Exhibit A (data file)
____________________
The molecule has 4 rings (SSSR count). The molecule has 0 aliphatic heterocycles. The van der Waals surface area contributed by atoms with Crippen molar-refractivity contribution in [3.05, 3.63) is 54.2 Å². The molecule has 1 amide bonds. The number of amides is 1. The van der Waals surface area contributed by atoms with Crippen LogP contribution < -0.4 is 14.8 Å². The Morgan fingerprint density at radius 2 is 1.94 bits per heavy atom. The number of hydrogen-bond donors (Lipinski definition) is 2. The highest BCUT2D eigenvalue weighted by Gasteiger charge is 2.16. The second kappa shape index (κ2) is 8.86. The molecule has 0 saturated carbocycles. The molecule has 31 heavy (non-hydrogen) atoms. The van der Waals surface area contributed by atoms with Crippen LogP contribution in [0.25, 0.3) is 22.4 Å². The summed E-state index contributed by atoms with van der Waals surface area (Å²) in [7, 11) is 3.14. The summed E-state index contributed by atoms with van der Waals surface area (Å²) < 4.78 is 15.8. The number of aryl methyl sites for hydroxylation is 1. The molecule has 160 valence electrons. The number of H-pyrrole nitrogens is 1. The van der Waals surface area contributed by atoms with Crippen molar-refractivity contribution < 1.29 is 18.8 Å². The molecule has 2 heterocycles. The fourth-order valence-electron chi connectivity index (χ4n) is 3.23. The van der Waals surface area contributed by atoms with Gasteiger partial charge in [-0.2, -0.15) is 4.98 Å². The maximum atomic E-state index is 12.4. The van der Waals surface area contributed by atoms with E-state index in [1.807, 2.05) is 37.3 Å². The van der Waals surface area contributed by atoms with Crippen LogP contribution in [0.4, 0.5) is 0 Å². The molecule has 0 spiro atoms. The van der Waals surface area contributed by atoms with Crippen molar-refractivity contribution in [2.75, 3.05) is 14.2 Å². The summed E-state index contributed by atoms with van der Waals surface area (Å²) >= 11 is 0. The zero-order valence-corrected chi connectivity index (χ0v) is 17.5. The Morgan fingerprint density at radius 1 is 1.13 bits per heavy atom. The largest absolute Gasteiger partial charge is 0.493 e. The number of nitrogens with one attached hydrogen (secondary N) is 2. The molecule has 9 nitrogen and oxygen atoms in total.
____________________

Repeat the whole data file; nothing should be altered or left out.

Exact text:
The molecule has 4 rings (SSSR count). The molecule has 0 aliphatic heterocycles. The van der Waals surface area contributed by atoms with Crippen molar-refractivity contribution in [3.05, 3.63) is 54.2 Å². The molecule has 1 amide bonds. The number of amides is 1. The van der Waals surface area contributed by atoms with Crippen LogP contribution < -0.4 is 14.8 Å². The Morgan fingerprint density at radius 2 is 1.94 bits per heavy atom. The number of hydrogen-bond donors (Lipinski definition) is 2. The highest BCUT2D eigenvalue weighted by Gasteiger charge is 2.16. The second kappa shape index (κ2) is 8.86. The molecule has 0 saturated carbocycles. The molecule has 31 heavy (non-hydrogen) atoms. The van der Waals surface area contributed by atoms with Crippen LogP contribution in [0.25, 0.3) is 22.4 Å². The summed E-state index contributed by atoms with van der Waals surface area (Å²) in [7, 11) is 3.14. The summed E-state index contributed by atoms with van der Waals surface area (Å²) < 4.78 is 15.8. The number of aryl methyl sites for hydroxylation is 1. The molecule has 160 valence electrons. The number of H-pyrrole nitrogens is 1. The van der Waals surface area contributed by atoms with Crippen molar-refractivity contribution < 1.29 is 18.8 Å². The molecule has 2 heterocycles. The fourth-order valence-electron chi connectivity index (χ4n) is 3.23. The van der Waals surface area contributed by atoms with Gasteiger partial charge in [-0.2, -0.15) is 4.98 Å². The maximum atomic E-state index is 12.4. The van der Waals surface area contributed by atoms with E-state index in [1.807, 2.05) is 37.3 Å². The van der Waals surface area contributed by atoms with Crippen LogP contribution in [0.4, 0.5) is 0 Å². The molecule has 0 spiro atoms. The van der Waals surface area contributed by atoms with Crippen molar-refractivity contribution in [2.75, 3.05) is 14.2 Å². The summed E-state index contributed by atoms with van der Waals surface area (Å²) >= 11 is 0. The zero-order valence-corrected chi connectivity index (χ0v) is 17.5. The Morgan fingerprint density at radius 1 is 1.13 bits per heavy atom. The largest absolute Gasteiger partial charge is 0.493 e. The number of nitrogens with one attached hydrogen (secondary N) is 2. The molecule has 9 nitrogen and oxygen atoms in total.